United States v. Ott (FBAR Series)

United States v. Ott (FBAR Series)

United States v. Ott, U.S. District Court, E.D. Michigan | February 26, 2020 | Drain, J. | No. 18-cv-12174

Short Summary:  On July 12, 2018, Plaintiff United States of America filed the instant action against Defendant Dennis Ott (“Ott”). ECF No. 1. The United States seeks to collect civil penalties for Ott’s failure to file a Report of Foreign Bank and Financial Accounts (“FBAR”) for the years 2007, 2008, and 2009. Specifically, the United States alleges that Defendant’s failure to file an FBAR was willful for the years in question. While Defendant concedes that he did not file an FBAR during these years, he argues that his failure was merely negligent and did not rise to the level of willfulness. This Court conducted a bench trial on October 29 and October 30, 2019.

Key Issue: Whether defendant’s failure to timely file FBAR was merely negligent or rose to the level of willfulness.

Primary Holdings:

  • Defendant acted recklessly and with willful blindness by failing to report his foreign accounts. This court therefore finds that Ott willfully failed to timely file FBARs for 2007, 2008, and 2009 under 31 U.S.C. § 5321.

Key Points of Law:

  • In civil cases involving failure to file an FBAR, courts define willful conduct to include either recklessness or willful blindness. Willful action includes “conduct marked by careless disregard whether or not one has the right so to act.” United States v. Murdock, 290 U.S. 389, 395, 54 S.Ct. 223, 78 L.Ed. 381 (1933). Given the present legal landscape, this Court finds that willful blindness may be proven by objective recklessness in the civil FBAR context.
  • In the objective willfulness inquiry, a court may consider “circumstantial evidence and reasonable inferences drawn from the facts because direct proof of the taxpayer’s intent is rarely available.” McBride, 908 F. Supp. 2d at 1205.
  • Defendant signed a return each year, under penalty of perjury—regardless of whether he actually read the return—certifying that he did not have an interest in foreign accounts. Accordingly, constructive knowledge of the requirement to file the FBAR is imputed to Ott, supporting a finding of willfulness here.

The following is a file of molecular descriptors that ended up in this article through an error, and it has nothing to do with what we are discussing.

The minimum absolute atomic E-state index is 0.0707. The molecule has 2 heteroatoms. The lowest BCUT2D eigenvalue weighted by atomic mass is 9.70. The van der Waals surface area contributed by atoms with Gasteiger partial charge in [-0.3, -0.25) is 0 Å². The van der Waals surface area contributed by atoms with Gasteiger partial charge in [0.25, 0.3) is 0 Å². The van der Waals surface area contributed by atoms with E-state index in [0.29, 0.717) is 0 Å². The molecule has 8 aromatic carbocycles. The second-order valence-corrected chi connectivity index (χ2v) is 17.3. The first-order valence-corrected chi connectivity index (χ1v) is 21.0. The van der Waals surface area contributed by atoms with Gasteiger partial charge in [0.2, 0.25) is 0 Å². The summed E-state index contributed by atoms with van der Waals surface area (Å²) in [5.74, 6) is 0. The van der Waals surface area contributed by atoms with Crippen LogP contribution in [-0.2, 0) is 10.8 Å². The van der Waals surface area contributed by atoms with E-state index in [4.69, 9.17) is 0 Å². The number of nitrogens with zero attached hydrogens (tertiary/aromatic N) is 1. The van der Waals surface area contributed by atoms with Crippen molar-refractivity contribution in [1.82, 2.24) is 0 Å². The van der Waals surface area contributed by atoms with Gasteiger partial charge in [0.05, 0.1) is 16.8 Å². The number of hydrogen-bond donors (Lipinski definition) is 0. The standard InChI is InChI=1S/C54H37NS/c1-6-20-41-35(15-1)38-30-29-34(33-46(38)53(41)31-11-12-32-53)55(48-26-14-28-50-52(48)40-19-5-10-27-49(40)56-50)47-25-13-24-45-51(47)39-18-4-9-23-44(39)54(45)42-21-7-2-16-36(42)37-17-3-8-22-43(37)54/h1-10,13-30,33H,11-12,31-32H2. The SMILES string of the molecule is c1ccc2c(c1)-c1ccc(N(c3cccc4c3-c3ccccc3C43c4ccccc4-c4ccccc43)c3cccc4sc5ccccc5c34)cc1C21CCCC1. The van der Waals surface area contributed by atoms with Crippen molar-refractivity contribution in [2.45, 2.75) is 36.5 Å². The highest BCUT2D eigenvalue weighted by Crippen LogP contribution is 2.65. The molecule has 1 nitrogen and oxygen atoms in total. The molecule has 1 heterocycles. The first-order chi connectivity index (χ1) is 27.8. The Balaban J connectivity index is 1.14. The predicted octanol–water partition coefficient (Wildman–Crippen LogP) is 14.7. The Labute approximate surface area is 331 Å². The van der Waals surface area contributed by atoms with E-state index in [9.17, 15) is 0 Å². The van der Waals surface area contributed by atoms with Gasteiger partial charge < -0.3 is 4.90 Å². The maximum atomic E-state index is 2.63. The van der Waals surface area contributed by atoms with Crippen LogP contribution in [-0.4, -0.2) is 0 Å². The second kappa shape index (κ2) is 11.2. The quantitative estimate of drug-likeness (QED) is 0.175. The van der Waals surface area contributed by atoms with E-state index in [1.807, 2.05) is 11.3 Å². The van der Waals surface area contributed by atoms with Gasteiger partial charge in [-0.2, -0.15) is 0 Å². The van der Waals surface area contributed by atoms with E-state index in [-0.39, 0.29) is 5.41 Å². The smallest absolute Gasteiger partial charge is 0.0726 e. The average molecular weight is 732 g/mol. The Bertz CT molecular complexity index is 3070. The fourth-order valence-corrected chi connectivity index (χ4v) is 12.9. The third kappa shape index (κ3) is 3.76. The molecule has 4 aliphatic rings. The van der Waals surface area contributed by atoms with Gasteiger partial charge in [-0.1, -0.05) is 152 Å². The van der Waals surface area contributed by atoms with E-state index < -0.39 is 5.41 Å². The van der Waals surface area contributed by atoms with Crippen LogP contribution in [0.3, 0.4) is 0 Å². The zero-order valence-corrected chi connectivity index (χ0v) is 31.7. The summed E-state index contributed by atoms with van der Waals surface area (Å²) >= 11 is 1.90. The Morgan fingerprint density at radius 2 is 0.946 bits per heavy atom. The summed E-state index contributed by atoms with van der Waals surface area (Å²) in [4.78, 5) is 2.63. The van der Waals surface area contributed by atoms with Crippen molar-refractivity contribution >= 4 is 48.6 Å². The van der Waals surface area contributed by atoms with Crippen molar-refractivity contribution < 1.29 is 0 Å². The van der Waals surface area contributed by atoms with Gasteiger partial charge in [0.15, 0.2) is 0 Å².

• The Defendant’s failure to discuss his foreign investments with his long-time accountant indicates “a conscious effort to avoid learning about reporting requirements.” Defendant’s lack of experience in tax accounting suggests that he knew, or should have known, that relying solely on advice he received as a young adult, without consulting his accountant, was reckless conduct in disregard of potential reporting requirements.
  • A lack of sophisticated business dealings or specialized tax knowledge does not preclude a finding of willfulness when acts of concealment are present. Using an address that matched the country of the foreign bank accounts suggests that defendant sought to avoid the detection of his account ownership. Further, sending everything to his sister allowed defendant to avoid seeing any statements concerning reporting responsibilities. Failure to review mail constitutes an act of concealment and conduct marked by careless disregard.
  • Defendant’s active knowledge of almost—or more than—a million dollars in account balances for the years in question indicates that the Defendant acted with reckless disregard to his reporting requirements.


One interesting aspect of this opinion is the discussion of Ott’s financial sophistication and income level apart from the foreign accounts. The court mentions that Ott had not completed college, did not have any training in tax or finance, and did not regularly deal in sophisticated transactions.[1] From this, they make conclusions as to Ott’s intent in the case.[2] First, they hold that just because the defendant had no experience in sophisticated transactions does not mean that a finding of willfulness or concealment can be precluded.[3] The court focused on the findings of fact which showed that Ott made attempts to conceal or shroud his foreign investment account activity.[4]

Another conclusion that the court makes with regard to Ott’s education and business sophistication is that his multiple withdrawals of thousands of dollars from his account would be unlikely to be forgotten with someone at his income level.[5] The court accepted the government’s argument that Ott’s claiming he could not remember the details of these withdrawals is not credible, because someone with an income near the poverty line would unlikely forget making withdrawals of that amount.[6] This holding begs the question that if Ott were a defendant like Schwarzbaum, who had assets in the tens of millions, he may have a more plausible excuse of not remembering withdrawing large amounts from these foreign accounts.[7]

[1] United States v. Ott, No. 18-cv-12174, 2020 WL 913814, at *1 (E.D. Mich. Feb 26, 2020).

[2] Id. at *7.

[3] Id.

[4] Id.

[5] Id.

[6] Id.

[7] Id.